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The Biden administration pulled a 180 Thursday morning and called on Congress to extend the expiring federal eviction moratorium.
The moratorium is currently slated to expire on July 31. When announcing the July extension in late June, Centers for Disease Control and Prevention Director Rochelle Walensky stated that this would be the final extension, and the White House has maintained that posture over the past month.
White House press secretary Jen Psaki announced the shift in a statement Thursday morning, citing "the recent spread of the Delta variant, including among those Americans both most likely to face evictions and lacking vaccinations."
"President Biden would have strongly supported a decision by the CDC to further extend this eviction moratorium to protect renters at this moment of heightened vulnerability," she wrote. "Unfortunately, the Supreme Court has made clear that this option is no longer available. In June, when CDC extended the eviction moratorium until July 31, the Supreme Court’s ruling stated that 'clear and specific congressional authorization (via new legislation) would be necessary for the CDC to extend the moratorium past July 31.'"
"In light of the Supreme Court’s ruling, the President calls on Congress to extend the eviction moratorium to protect such vulnerable renters and their families without delay. In addition, he has asked the U.S. Departments of Housing and Urban Development, Agriculture, and Veterans Affairs to extend their respective eviction moratoria through the end of September, which will provide continued protection for households living in federally-insured, single-family properties," Psaki continued. "The President has also asked these and other departments to do everything in their power so that owners and operators of federally-assisted and financed rental housing seek Emergency Rental Assistance to make themselves whole while keeping families in secure and safe housing — before moving toward eviction."
The White House's top spokeswoman additionally urged all states and local municipalities that received aid through the pandemic Emergency Rental Assistance programs to "urgently accelerate their efforts to disburse these funds."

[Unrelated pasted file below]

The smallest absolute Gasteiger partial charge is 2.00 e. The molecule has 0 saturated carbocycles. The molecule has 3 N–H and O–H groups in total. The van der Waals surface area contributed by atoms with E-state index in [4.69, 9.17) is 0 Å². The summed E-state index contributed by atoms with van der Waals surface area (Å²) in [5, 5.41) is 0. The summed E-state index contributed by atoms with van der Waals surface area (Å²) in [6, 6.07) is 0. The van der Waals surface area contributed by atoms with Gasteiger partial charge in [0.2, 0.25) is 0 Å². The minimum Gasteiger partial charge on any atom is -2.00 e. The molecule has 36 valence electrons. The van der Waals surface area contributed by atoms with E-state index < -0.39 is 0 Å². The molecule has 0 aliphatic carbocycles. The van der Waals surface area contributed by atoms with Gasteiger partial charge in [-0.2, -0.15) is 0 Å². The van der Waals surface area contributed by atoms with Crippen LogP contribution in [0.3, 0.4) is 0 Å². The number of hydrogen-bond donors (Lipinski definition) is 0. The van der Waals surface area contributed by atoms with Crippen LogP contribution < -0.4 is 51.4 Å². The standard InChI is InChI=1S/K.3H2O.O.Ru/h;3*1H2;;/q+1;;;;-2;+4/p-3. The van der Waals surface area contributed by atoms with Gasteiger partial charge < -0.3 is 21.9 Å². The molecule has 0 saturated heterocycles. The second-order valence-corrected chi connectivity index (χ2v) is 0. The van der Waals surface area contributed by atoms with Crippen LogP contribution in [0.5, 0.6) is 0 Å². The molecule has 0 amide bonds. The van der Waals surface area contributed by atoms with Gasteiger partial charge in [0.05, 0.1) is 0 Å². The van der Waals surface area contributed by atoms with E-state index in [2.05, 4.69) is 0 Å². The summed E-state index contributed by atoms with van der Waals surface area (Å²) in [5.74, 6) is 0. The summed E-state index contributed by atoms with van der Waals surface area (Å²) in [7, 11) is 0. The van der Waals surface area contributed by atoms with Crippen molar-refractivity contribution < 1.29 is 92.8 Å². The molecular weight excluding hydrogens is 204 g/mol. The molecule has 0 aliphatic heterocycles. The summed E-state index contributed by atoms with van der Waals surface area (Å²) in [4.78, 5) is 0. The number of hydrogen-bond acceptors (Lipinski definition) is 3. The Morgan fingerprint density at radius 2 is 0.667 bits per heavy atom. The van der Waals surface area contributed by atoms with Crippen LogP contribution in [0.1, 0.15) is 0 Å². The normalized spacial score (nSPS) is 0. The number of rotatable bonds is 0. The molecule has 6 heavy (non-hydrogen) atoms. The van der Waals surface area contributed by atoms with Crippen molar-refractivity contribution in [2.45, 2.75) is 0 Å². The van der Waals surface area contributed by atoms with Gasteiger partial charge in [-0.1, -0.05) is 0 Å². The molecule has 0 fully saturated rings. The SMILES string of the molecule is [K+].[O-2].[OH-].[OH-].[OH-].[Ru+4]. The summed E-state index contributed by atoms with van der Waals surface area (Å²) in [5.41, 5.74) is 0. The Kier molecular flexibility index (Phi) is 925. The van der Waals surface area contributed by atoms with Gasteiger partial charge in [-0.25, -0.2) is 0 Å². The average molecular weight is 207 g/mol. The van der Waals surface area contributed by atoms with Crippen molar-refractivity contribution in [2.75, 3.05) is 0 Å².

"With some cities and states demonstrating their ability to release these funds efficiently to tenants and landlords in need, there can be no excuse for any state or locality not to promptly deploy the resources that Congress appropriated to meet this critical need of so many Americans," Psaki closed.
The federal government set aside more than $46 billion for the ERA programs, yet only $1.5 billion of that had been disbursed to at-risk renters and landlords through July. Still, roughly half of those funds will be available to grantees through the fall of 2022, with the remaining half expiring in the fall of 2025, and the White House has spent the past month attempting to help states and local governments streamline efforts to deliver aid to intended recipients.
White House officials previously told the Washington Examiner those steps are developing a "new national infrastructure" to prevent evictions once the federal moratorium actually expires.
Members of both parties criticized the administration's stewardship of the ERA program in recent weeks.
North Carolina Republican Rep. Patrick McHenry, the ranking member on the House Financial Services Committee who introduced legislation in June seeking to streamline the payment of ERA funds to at-risk renters, expressed major frustration to the Washington Examiner over delays in disbursing ERA funds.
"The Biden Administration is failing to provide Emergency Rental Assistance to Americans in need. With millions of families worried they’ll lose their homes in 10 days, we need to act now to correct this gross mismanagement," McHenry said. "Republicans have a solution, the Renter Protection Act, to get this aid out the door. But instead of working with us, Democrats are more focused on their progressive agenda — leaving renters twisting in the wind."
Democratic Sens. Dianne Feinstein and Alex Padilla also attacked the administration in early July for failing to allow grantees to use "federal emergency rental assistance to pay down housing-related debt."
According to ERA guidance, at least 90% of awarded funds must be used for "direct financial assistance, including rent, rental arrears, utilities and home energy costs, utilities and home energy costs arrears, and other expenses related to housing," while the remaining 10% or less can be used for "housing stability services, including case management and other services intended to keep households stably housed."
"This practice of renters incurring debt to avoid eviction is exactly the type of housing insecurity Congress intended to curb with the funds appropriated for the Emergency Rental Assistance Program," the senators wrote in a letter to Treasury Secretary Janet Yellen. "To assist these households, we request that you update the Emergency Rental Assistance Program guidance to allow households to receive federal rental assistance for rent paid for with credit cards or other loans."
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Original Author: Christian Datoc